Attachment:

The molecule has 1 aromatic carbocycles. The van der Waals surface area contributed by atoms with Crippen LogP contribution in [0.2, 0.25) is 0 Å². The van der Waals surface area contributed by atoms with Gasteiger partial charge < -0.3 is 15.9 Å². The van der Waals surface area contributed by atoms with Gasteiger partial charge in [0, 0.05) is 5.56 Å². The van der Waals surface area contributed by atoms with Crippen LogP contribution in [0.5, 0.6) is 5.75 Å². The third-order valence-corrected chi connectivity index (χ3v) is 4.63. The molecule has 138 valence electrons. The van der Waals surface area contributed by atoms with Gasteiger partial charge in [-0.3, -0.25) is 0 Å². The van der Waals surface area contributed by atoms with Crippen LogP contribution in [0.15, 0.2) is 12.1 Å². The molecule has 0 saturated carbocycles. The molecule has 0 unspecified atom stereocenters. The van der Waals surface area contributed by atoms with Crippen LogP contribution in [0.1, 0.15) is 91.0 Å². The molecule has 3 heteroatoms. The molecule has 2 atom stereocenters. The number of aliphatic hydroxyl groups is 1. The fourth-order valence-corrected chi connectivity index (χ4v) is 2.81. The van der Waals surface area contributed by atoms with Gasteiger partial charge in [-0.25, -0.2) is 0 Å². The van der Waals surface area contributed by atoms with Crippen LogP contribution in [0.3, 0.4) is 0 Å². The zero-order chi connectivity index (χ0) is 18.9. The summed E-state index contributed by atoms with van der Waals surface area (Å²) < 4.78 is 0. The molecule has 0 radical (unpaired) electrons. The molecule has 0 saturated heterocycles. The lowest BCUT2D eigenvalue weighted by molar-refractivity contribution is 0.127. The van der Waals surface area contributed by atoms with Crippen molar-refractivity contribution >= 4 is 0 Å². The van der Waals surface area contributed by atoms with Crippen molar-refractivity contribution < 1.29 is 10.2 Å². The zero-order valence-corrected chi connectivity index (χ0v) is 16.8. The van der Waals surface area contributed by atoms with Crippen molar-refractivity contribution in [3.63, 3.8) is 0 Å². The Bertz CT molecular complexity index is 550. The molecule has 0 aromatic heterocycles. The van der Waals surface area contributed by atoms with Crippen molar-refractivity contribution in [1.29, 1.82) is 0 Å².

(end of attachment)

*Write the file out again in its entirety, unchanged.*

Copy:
The molecule has 1 aromatic carbocycles. The van der Waals surface area contributed by atoms with Crippen LogP contribution in [0.2, 0.25) is 0 Å². The van der Waals surface area contributed by atoms with Gasteiger partial charge < -0.3 is 15.9 Å². The van der Waals surface area contributed by atoms with Gasteiger partial charge in [0, 0.05) is 5.56 Å². The van der Waals surface area contributed by atoms with Crippen LogP contribution in [0.5, 0.6) is 5.75 Å². The third-order valence-corrected chi connectivity index (χ3v) is 4.63. The molecule has 138 valence electrons. The van der Waals surface area contributed by atoms with Gasteiger partial charge in [-0.3, -0.25) is 0 Å². The van der Waals surface area contributed by atoms with Crippen LogP contribution in [0.15, 0.2) is 12.1 Å². The molecule has 0 saturated carbocycles. The molecule has 0 unspecified atom stereocenters. The van der Waals surface area contributed by atoms with Crippen LogP contribution in [0.1, 0.15) is 91.0 Å². The molecule has 3 heteroatoms. The molecule has 2 atom stereocenters. The number of aliphatic hydroxyl groups is 1. The fourth-order valence-corrected chi connectivity index (χ4v) is 2.81. The van der Waals surface area contributed by atoms with Gasteiger partial charge in [-0.25, -0.2) is 0 Å². The van der Waals surface area contributed by atoms with Crippen LogP contribution in [0.3, 0.4) is 0 Å². The zero-order chi connectivity index (χ0) is 18.9. The summed E-state index contributed by atoms with van der Waals surface area (Å²) < 4.78 is 0. The molecule has 0 radical (unpaired) electrons. The molecule has 0 saturated heterocycles. The lowest BCUT2D eigenvalue weighted by molar-refractivity contribution is 0.127. The van der Waals surface area contributed by atoms with Crippen molar-refractivity contribution >= 4 is 0 Å². The van der Waals surface area contributed by atoms with Crippen molar-refractivity contribution < 1.29 is 10.2 Å². The zero-order valence-corrected chi connectivity index (χ0v) is 16.8. The van der Waals surface area contributed by atoms with Crippen molar-refractivity contribution in [3.63, 3.8) is 0 Å². The Bertz CT molecular complexity index is 550. The molecule has 0 aromatic heterocycles. The van der Waals surface area contributed by atoms with Crippen molar-refractivity contribution in [1.29, 1.82) is 0 Å².